Understanding China's nuclear non-proliferation policy
Nichols, Patti J.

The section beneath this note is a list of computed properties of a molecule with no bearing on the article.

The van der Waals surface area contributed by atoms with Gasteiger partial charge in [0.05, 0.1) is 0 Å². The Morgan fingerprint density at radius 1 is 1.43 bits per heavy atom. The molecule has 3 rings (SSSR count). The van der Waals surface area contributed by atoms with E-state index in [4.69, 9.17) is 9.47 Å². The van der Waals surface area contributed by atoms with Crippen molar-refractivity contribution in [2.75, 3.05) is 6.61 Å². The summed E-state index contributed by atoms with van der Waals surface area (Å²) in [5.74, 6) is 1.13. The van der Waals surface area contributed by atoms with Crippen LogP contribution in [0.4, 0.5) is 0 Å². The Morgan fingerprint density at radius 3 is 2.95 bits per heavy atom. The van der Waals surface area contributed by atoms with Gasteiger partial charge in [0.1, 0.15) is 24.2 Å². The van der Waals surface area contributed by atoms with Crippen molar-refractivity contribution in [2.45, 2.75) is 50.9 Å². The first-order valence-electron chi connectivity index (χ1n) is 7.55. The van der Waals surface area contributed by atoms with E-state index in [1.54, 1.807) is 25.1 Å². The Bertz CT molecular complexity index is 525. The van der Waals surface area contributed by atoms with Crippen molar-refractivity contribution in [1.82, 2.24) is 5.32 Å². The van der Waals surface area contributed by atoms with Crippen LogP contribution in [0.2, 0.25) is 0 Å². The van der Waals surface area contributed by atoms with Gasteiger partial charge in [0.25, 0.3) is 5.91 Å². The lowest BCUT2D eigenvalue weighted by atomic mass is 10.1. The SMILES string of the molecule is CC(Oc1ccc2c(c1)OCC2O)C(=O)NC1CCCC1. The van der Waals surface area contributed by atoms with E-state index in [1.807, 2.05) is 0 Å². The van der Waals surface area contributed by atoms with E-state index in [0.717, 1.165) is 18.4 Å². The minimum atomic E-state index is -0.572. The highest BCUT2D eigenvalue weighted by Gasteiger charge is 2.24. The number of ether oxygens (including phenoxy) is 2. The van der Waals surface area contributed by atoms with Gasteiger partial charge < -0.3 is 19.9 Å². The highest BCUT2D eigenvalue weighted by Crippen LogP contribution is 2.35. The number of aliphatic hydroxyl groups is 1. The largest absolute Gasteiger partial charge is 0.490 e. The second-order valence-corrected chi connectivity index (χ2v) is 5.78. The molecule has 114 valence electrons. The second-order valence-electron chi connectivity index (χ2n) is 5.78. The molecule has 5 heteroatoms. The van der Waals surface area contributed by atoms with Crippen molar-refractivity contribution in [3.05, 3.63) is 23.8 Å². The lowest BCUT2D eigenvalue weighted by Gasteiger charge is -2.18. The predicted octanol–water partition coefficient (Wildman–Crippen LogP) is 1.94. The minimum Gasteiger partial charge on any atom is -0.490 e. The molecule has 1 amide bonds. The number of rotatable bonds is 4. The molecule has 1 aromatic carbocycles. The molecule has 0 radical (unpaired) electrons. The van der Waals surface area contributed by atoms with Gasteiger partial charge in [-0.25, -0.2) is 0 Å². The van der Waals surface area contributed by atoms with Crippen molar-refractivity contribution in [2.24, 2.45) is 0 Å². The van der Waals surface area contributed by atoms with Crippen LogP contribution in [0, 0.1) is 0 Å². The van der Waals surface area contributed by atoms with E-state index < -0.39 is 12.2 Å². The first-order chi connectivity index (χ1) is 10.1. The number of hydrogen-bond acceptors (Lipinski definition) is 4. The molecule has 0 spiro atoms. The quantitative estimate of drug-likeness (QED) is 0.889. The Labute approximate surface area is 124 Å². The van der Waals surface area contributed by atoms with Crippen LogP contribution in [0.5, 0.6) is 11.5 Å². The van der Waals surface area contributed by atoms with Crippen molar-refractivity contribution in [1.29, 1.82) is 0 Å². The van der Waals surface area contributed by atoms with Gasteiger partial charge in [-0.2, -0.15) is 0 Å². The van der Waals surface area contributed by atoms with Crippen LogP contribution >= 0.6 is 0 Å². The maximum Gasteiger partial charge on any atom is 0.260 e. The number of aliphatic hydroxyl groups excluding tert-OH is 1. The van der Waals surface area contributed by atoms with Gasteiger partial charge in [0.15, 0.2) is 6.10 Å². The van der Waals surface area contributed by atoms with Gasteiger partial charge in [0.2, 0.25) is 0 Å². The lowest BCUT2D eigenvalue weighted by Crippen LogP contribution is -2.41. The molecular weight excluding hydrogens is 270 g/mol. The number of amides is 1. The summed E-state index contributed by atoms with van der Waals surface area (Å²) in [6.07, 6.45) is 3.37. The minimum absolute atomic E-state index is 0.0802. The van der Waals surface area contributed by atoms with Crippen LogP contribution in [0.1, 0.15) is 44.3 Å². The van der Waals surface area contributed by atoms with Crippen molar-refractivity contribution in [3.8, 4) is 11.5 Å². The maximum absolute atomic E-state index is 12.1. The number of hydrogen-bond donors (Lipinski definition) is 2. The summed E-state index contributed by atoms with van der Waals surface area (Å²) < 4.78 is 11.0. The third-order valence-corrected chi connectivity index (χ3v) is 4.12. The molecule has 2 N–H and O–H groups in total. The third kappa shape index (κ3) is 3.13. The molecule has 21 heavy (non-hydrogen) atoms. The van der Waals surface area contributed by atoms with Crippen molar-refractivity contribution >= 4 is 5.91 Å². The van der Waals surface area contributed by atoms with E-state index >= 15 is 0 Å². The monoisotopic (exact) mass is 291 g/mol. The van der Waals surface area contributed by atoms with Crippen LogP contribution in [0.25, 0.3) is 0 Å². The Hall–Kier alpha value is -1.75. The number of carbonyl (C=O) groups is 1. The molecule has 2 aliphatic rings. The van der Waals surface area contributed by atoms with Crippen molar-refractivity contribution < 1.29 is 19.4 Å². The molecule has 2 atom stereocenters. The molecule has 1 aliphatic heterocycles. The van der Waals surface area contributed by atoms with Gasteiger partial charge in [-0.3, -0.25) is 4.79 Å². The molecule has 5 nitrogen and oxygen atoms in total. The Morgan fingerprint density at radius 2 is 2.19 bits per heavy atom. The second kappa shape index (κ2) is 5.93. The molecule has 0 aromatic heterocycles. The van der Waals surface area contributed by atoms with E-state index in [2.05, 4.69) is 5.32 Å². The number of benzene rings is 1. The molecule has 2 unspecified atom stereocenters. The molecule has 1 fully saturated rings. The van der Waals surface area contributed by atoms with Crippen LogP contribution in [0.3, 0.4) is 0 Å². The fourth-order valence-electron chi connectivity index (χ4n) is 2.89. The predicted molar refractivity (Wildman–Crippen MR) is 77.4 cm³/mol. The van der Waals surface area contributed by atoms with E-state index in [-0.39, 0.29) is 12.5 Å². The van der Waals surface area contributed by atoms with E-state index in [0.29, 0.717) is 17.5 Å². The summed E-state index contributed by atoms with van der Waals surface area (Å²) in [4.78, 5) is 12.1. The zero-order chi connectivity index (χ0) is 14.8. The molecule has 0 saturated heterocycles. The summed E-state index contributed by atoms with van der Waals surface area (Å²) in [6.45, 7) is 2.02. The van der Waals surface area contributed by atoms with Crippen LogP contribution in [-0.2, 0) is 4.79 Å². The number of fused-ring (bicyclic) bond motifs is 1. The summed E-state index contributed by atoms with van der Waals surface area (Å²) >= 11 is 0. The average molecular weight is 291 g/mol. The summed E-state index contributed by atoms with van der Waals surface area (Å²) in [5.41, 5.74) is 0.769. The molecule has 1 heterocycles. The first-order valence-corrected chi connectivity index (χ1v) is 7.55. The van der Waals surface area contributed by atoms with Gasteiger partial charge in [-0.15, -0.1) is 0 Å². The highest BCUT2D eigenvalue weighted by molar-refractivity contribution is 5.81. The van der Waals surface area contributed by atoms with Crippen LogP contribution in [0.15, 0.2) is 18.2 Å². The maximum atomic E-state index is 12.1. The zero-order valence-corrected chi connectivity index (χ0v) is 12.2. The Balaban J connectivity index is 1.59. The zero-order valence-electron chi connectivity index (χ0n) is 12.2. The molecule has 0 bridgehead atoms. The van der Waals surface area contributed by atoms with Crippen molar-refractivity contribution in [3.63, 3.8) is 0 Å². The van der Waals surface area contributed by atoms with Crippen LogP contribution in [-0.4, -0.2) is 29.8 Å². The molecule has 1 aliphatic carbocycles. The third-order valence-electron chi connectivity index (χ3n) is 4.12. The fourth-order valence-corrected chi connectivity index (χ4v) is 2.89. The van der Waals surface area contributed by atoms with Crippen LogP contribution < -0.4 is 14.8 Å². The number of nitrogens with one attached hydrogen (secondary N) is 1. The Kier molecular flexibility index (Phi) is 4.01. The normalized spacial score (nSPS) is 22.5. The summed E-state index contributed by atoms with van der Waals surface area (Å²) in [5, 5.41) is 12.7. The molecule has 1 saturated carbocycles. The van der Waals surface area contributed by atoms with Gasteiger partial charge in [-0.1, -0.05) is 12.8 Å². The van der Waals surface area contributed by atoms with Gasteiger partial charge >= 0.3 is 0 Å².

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China's nuclear-export activities appear to contradict its official non-proliferation policy. Scrutiny of China's nuclear exports and non- proliferation commitments indicate an adherence to strict "letter-of-the-law" obligations. Yet, China's commitment to the norms and values of the non- proliferation regime is controversial. The difference between China's legal obligations and the international norms of acceptable export behavior is a function of the ambiguity inherent in international treaties and agreements. Stephen Meyer's motivational hypothesis is used to evaluate China's nuclear- export decision-making process. China's motivational profile created by the combination of 16 incentives and disincentives on one hand, and international and domestic conditions on the other. Two case studies are used to illustrate that this profile is not static. As environmental conditions and China's national priorities change, so does China's motivational profile. in the past, U. S. attempts to alter China's nuclear-export activities were successful when the targeted changes were congruent with China's national priorities. For the United States to influence China's future nuclear-export activities, it must first understand China's national priorities and determine the corresponding export motivations that influence China's decision-making process. The United States should then work to change conditions, which would shift the balance of incentives and disincentives, thereby changing the outcome of China's cost- benefit calculus
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